Director/Writer Jessica Oreck; Cinematographer Sean Price Williams; Length 73 minutes.
Seen at Curzon Bloomsbury (Bertha DocHouse), London, Monday 3 October 2016.
A rather delightful late-Soviet comedy about a small town, where Kolya (Andrei Zhigalov, doing a holy fool type character) bumbles around, annoying people with his insipid questions about the weather, before hitting on the notion that he’s going to move away to the East to get a job, a ploy to prove to them that he’s not the good-for-nothing they think. Thus a film that opens with the camera gliding down from the heavens to the ground of this grim apartment block to confront a sea of deadpan faces — Kaurismäki-style stares into the abyss of hopelessness and entropy — immediately does an about-turn as everyone Kolya knows becomes excited by his sudden news, and quickly enough he finds he can’t back out of the lie. There are a succession of these little set-piece scenes of celebration, and at times it feels like it could burst into musical numbers (the few songs that pepper the film were sadly untranslated, but had more of a solemn setting to them). It’s a film that metaphorically suggests the Soviet Union in a period of transition, desperate for any (even made-up) hope for change.
Director Nikolai Dostal Николай Досталь; Writer Georgi Nikolayev Георгий Николаев; Cinematographers Yuri Nevsky Юрий Невский and Pyotr Serebryakov Пётр Серебряков; Starring Andrei Zhigalov Андрей Жигалов, Sergey Batalov Сергей Баталов, Irina Rozanova Ири́на Роза́нова; Length 79 minutes.
Seen at Cinema Arlecchino, Bologna, Tuesday 25 June 2019.
Undoubtedly ponderous in its pacing, for me this still feels like Tarkovsky’s weakest film — which is to say, a lot better than most other films, but somehow thin, especially in comparison to his later science-fiction Stalker (1979). That said, it’s a film about grief and memory that happens to be partially set in space, as astronaut/psychologist Kris Kelvin (Donatas Banionis) is sent to figure out what’s going wrong on board the space station orbiting the title planet. It is beautifully shot, and it’s not even the pacing which mars it for me, so much as the sense of it being this choreography of people walking into and around the frame while grappling with some portentous metaphysics. Give me a few more decades on this one and I may come round.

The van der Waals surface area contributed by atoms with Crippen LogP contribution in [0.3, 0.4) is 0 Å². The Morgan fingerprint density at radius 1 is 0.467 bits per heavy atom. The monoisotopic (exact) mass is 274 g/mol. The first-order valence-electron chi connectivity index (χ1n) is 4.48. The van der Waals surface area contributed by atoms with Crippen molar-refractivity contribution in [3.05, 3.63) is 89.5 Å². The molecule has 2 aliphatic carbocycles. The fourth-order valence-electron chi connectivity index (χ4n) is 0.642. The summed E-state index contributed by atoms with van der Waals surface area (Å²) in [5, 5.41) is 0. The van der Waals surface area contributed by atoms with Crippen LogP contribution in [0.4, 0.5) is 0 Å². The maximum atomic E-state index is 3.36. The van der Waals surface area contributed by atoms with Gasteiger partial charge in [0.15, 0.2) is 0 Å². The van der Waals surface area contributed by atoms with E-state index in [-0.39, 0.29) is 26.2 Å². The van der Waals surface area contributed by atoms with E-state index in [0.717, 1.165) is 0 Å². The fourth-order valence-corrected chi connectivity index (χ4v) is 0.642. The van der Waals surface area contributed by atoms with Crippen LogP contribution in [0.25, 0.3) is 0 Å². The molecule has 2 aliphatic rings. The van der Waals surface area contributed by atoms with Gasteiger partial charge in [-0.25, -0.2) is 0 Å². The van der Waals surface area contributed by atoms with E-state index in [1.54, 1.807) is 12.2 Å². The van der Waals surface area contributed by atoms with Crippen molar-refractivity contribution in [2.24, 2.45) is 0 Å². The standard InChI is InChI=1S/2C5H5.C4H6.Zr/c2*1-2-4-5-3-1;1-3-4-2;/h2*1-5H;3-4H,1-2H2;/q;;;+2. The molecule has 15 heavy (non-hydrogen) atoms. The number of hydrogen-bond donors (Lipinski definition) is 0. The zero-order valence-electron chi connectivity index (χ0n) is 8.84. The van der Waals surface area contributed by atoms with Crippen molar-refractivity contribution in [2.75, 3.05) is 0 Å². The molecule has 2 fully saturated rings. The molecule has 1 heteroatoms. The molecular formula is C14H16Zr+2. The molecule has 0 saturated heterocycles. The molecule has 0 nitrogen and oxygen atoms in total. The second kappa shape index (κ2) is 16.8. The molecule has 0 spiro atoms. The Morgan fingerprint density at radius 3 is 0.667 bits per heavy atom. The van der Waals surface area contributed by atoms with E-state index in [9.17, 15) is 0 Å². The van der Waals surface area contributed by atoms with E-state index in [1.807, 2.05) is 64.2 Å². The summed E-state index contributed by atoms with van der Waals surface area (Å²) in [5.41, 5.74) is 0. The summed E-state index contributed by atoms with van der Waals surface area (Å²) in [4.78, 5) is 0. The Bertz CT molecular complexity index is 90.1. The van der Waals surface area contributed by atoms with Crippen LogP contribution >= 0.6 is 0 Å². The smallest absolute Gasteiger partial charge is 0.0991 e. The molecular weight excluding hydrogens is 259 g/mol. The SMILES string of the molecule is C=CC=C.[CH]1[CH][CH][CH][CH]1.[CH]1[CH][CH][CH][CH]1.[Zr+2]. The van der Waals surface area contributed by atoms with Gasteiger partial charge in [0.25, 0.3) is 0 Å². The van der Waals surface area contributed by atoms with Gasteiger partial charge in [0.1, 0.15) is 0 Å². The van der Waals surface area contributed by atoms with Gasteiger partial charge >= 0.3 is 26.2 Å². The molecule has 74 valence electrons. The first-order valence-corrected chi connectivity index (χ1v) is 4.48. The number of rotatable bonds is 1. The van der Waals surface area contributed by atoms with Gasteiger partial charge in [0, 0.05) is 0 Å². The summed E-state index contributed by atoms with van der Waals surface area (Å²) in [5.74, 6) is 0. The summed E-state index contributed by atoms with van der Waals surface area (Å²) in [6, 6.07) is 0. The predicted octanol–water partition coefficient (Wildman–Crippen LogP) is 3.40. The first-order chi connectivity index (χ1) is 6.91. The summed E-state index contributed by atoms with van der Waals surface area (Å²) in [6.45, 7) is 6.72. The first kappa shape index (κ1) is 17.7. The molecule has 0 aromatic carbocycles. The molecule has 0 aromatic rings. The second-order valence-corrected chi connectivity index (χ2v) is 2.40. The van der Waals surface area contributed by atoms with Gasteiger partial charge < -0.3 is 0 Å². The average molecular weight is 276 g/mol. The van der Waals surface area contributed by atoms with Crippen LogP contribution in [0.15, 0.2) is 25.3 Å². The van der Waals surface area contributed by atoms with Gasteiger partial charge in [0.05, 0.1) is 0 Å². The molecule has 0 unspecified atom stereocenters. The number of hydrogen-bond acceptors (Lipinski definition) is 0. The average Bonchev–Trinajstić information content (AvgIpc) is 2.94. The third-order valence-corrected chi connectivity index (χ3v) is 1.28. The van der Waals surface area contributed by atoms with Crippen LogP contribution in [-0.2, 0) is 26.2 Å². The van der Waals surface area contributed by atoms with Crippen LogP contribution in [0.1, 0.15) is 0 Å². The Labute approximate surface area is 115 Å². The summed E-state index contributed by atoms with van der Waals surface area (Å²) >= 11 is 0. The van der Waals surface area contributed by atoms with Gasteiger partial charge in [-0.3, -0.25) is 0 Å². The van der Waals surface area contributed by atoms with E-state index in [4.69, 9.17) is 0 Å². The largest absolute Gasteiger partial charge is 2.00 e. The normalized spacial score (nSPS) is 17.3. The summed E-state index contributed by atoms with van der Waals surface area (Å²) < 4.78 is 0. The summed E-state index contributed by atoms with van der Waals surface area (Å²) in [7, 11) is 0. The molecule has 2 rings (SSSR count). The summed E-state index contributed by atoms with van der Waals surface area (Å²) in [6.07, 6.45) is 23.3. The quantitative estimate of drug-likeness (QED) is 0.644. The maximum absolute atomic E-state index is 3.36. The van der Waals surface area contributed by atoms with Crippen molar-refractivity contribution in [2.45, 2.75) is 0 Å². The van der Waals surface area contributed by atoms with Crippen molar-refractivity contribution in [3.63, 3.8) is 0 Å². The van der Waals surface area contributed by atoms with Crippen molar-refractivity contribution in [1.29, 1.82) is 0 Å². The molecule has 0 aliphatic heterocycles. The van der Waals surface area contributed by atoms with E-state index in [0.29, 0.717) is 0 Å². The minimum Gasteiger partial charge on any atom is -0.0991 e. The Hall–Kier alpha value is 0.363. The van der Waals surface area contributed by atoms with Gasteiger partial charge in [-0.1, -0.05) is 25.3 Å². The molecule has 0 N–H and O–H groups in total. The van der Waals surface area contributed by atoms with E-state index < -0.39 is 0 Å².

FILM REVIEW: Criterion Collection
Director Andrei Tarkovsky Андре́й Тарко́вский; Writers Fridrikh Gorenshtein Фридрих Горенштейн and Tarkovsky (based on the novel by Stanisław Lem); Cinematographer Vadim Yusov Вадим Юсов; Starring Donatas Banionis, Natalya Bondarchuk Наталья Бондарчук; Length 166 minutes.
Seen at Embassy, Wellington, Thursday 23 December 1999 (also before that on VHS at home, Wellington, June 1999, and most recently on DVD at a friend’s home, London, Sunday 9 July 2017).
It seems to me that if you’re going to do an “anti-war” film, this is the best kind of template. Without any speechifying or overt statements, Ballad of a Soldier makes its position clear about how wrenching and difficult war can be, by the simple expedient of its unadorned story. A simple country lad (Vladimir Ivashov), thrust into a pan-European conflict, travels back home just to hug his mother for one last time. It’s sweet without being sentimental, and affecting without being bleak or angry.
FILM REVIEW: Criterion Collection
Director Grigori Chukhrai Григо́рий Чухра́й; Writers Valentin Yezhov Валентин Ежов and Chukhrai; Cinematographers Vladimir Nikolayev Владимир Николаев and Era Savelyeva Эра Савельева; Starring Vladimir Ivashov Влади́мир Ивашо́в, Zhanna Prokhorenko Жанна Прохоренко; Length 88 minutes.